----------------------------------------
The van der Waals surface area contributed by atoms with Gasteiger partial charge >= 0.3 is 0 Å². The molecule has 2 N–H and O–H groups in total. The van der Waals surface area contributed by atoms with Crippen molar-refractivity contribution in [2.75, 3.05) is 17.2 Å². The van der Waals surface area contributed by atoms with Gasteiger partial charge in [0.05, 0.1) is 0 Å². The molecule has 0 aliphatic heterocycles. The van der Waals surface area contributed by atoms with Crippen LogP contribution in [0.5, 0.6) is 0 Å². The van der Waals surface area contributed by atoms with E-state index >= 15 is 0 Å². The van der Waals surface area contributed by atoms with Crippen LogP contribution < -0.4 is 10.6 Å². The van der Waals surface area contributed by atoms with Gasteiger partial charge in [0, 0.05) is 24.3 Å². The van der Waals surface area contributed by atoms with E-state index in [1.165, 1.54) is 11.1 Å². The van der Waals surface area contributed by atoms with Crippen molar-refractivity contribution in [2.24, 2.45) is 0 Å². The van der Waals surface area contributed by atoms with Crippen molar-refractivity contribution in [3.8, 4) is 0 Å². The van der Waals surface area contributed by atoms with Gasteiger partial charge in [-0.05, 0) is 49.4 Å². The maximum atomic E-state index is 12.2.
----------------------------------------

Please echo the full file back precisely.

The van der Waals surface area contributed by atoms with Gasteiger partial charge >= 0.3 is 0 Å². The molecule has 2 N–H and O–H groups in total. The van der Waals surface area contributed by atoms with Crippen molar-refractivity contribution in [2.75, 3.05) is 17.2 Å². The van der Waals surface area contributed by atoms with Gasteiger partial charge in [0.05, 0.1) is 0 Å². The molecule has 0 aliphatic heterocycles. The van der Waals surface area contributed by atoms with Crippen LogP contribution in [0.5, 0.6) is 0 Å². The van der Waals surface area contributed by atoms with E-state index >= 15 is 0 Å². The van der Waals surface area contributed by atoms with Crippen LogP contribution < -0.4 is 10.6 Å². The van der Waals surface area contributed by atoms with Gasteiger partial charge in [0, 0.05) is 24.3 Å². The van der Waals surface area contributed by atoms with E-state index in [1.165, 1.54) is 11.1 Å². The van der Waals surface area contributed by atoms with Crippen molar-refractivity contribution in [2.24, 2.45) is 0 Å². The van der Waals surface area contributed by atoms with Crippen molar-refractivity contribution in [3.8, 4) is 0 Å². The van der Waals surface area contributed by atoms with Gasteiger partial charge in [-0.05, 0) is 49.4 Å². The maximum atomic E-state index is 12.2.